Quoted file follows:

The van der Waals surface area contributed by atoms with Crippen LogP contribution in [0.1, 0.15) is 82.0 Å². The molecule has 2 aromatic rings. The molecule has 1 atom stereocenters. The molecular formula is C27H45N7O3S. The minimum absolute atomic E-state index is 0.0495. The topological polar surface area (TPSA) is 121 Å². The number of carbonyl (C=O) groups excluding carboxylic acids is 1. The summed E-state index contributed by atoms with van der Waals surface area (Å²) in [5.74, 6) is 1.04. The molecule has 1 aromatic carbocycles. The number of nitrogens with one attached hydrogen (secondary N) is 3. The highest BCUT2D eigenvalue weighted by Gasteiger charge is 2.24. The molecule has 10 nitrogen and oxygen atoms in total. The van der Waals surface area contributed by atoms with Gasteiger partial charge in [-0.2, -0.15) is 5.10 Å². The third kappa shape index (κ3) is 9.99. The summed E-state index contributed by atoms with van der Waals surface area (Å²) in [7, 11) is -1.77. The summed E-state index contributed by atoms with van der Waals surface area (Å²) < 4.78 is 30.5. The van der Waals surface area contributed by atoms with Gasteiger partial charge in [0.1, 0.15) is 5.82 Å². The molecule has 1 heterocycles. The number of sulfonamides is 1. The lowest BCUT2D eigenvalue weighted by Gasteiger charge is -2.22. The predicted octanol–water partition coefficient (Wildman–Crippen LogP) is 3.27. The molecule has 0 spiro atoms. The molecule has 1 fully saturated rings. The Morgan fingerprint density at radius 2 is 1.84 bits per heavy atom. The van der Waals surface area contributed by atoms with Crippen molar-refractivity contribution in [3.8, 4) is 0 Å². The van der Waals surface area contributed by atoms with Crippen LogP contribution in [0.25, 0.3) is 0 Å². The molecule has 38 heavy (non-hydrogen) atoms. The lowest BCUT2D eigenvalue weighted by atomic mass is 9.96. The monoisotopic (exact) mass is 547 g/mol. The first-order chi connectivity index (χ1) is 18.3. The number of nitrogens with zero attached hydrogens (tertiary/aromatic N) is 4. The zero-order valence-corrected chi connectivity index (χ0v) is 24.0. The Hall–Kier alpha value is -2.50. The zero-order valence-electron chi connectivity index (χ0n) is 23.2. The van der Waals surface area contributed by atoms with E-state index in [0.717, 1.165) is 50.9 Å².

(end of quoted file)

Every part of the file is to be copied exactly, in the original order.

The van der Waals surface area contributed by atoms with Crippen LogP contribution in [0.1, 0.15) is 82.0 Å². The molecule has 2 aromatic rings. The molecule has 1 atom stereocenters. The molecular formula is C27H45N7O3S. The minimum absolute atomic E-state index is 0.0495. The topological polar surface area (TPSA) is 121 Å². The number of carbonyl (C=O) groups excluding carboxylic acids is 1. The summed E-state index contributed by atoms with van der Waals surface area (Å²) in [5.74, 6) is 1.04. The molecule has 1 aromatic carbocycles. The number of nitrogens with one attached hydrogen (secondary N) is 3. The highest BCUT2D eigenvalue weighted by Gasteiger charge is 2.24. The molecule has 10 nitrogen and oxygen atoms in total. The van der Waals surface area contributed by atoms with Gasteiger partial charge in [-0.2, -0.15) is 5.10 Å². The third kappa shape index (κ3) is 9.99. The summed E-state index contributed by atoms with van der Waals surface area (Å²) in [7, 11) is -1.77. The summed E-state index contributed by atoms with van der Waals surface area (Å²) < 4.78 is 30.5. The van der Waals surface area contributed by atoms with Gasteiger partial charge in [0.1, 0.15) is 5.82 Å². The molecule has 1 heterocycles. The number of sulfonamides is 1. The lowest BCUT2D eigenvalue weighted by Gasteiger charge is -2.22. The predicted octanol–water partition coefficient (Wildman–Crippen LogP) is 3.27. The molecule has 0 spiro atoms. The molecule has 1 fully saturated rings. The Morgan fingerprint density at radius 2 is 1.84 bits per heavy atom. The van der Waals surface area contributed by atoms with Crippen molar-refractivity contribution in [3.8, 4) is 0 Å². The van der Waals surface area contributed by atoms with Crippen LogP contribution in [0.25, 0.3) is 0 Å². The molecule has 38 heavy (non-hydrogen) atoms. The lowest BCUT2D eigenvalue weighted by atomic mass is 9.96. The monoisotopic (exact) mass is 547 g/mol. The first-order chi connectivity index (χ1) is 18.3. The number of nitrogens with zero attached hydrogens (tertiary/aromatic N) is 4. The zero-order valence-corrected chi connectivity index (χ0v) is 24.0. The Hall–Kier alpha value is -2.50. The zero-order valence-electron chi connectivity index (χ0n) is 23.2. The van der Waals surface area contributed by atoms with E-state index in [0.717, 1.165) is 50.9 Å².